That seems like a weird solution. The EXE would just be an empty shell and all my code would exist in PPLs. Which from what I have seen so far are a bit of a nightmare to maintain. Maybe next time I design an entirely new app from the ground up I could try using PPLs from the beginning. Refactoring an existing project into PPLs is just not practical from what I have see and read.
I think I will stick with 'tradtional' design for now. I don't think I want to touch PPLs with a 10 foot PPole.
> The EXE would just be an empty shell and all my code would exist in PPLs.
And it actually shouldn't be a nightmare to maintain... I've seen this actually done at a couple of companies already and it dramatically simplifies a lot of things. For one thing, you can actually test your built PPL code in the IDE, which you cannot do with the EXE.
> Refactoring an existing project into PPLs is just not practical from what I have see and read.
Refactoring, no. Wholesale picking up and moving the whole kit and kaboodle into a library? That's often straightforward. I suggest it is worth exploring at the very least given everything else you're talking about.
Still not convinced. Next time I am in Austin, I'll show you this project and see if you still think PPLs are doable.
Believe me -- I'm not trying to convince you to do it... not all projects are amenable. I just wanted you to evaluate it. As strategies go, it's closer to the ideal than anything else I've seen for these larger LV systems. But if you have evaluated it and decided not to go that route, well, that's why they call you an architect -- you know the tradeoffs for your system better than anyone else! :-)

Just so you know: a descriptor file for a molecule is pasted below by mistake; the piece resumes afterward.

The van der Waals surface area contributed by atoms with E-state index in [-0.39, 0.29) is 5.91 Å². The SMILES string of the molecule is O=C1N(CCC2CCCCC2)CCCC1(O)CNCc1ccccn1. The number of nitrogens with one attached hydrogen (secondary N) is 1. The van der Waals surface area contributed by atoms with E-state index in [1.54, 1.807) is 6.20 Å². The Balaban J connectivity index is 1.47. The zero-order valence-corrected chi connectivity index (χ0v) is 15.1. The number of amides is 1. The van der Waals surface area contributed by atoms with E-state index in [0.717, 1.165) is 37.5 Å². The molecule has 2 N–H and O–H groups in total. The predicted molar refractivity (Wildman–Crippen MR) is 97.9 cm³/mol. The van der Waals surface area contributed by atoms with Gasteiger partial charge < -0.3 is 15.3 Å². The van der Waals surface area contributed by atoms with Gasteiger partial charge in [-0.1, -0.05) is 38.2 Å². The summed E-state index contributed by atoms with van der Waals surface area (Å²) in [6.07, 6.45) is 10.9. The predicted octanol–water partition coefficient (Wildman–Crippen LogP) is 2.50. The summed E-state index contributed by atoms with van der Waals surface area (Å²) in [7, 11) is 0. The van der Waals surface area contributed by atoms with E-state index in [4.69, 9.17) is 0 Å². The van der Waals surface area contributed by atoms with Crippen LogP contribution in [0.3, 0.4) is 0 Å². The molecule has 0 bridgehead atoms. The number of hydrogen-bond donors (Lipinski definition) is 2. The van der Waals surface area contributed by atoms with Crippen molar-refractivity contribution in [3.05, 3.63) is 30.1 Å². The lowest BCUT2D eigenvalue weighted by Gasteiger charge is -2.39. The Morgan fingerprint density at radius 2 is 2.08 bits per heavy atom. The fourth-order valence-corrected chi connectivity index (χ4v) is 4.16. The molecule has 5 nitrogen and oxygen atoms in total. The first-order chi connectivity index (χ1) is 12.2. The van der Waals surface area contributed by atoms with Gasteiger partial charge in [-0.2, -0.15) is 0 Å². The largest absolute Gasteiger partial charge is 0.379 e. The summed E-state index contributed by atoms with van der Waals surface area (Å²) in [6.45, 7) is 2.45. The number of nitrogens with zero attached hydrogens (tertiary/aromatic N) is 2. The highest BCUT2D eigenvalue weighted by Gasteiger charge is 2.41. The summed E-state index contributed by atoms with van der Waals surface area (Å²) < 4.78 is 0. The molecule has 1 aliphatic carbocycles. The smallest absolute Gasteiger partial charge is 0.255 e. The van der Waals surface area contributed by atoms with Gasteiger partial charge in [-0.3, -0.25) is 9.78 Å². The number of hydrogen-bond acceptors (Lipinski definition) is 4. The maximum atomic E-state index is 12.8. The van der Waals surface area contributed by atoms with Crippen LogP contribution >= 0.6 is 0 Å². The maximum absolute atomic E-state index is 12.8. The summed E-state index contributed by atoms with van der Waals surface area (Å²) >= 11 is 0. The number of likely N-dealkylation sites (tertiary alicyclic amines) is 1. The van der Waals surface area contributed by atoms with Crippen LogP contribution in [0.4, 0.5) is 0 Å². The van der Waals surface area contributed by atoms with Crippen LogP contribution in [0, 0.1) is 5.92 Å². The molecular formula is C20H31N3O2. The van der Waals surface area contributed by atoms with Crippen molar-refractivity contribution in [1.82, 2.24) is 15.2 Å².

I will look into it more. I was warned off PPLs a few years back because of some issues. I later read some posts about how to use it for plugins but then realized that I would have had to build my entire architecture (that the plugins share with the main app) into PPLs first before it would work. Then I have a large amount of supporting classes that are shared by several applications as well as a lot of miscelaneous reuse code that does not live in a class or library. It seems like it would be hard to get it all into PPLs and get them linking to each other correctly. Then if I need to edit something in the IDE, it means a recompile which seems like it would slow down my debug cycle.
But, I am not saying never. I will need to learn more aobut these and maybe do some experiments with them in the future.
I've designed two significantly large systems (And some people from R&D have seen it). In the most recent, there's about 10 different EXEs for various views I want to give the person(s). I'm over 100 PPLs, many of which call other PPLs, about 500's of external DLLs. It's also initregrated in TestStand,
I've never had an issue using PPLs in creating or running this system. It's possible what you read was first version of LabVIEW to create them. It has come a long way since. It's really worth understanding PPLs and how beneficial they can be. It might require you to change slightly on how you design, but that will help your architecture in the long run.
I Highly recommend looking into PPLs more. It's made my project a lot simplier to write and debug.
"I won't be wronged. I won't be insulted. I won't be laid a-hand on. I don't do these things to other people, and I require the same from them." John Bernard Books
I'll claim that all of what bsvare said is especially true as of LV 2015 where PPLs got some very intense love and care.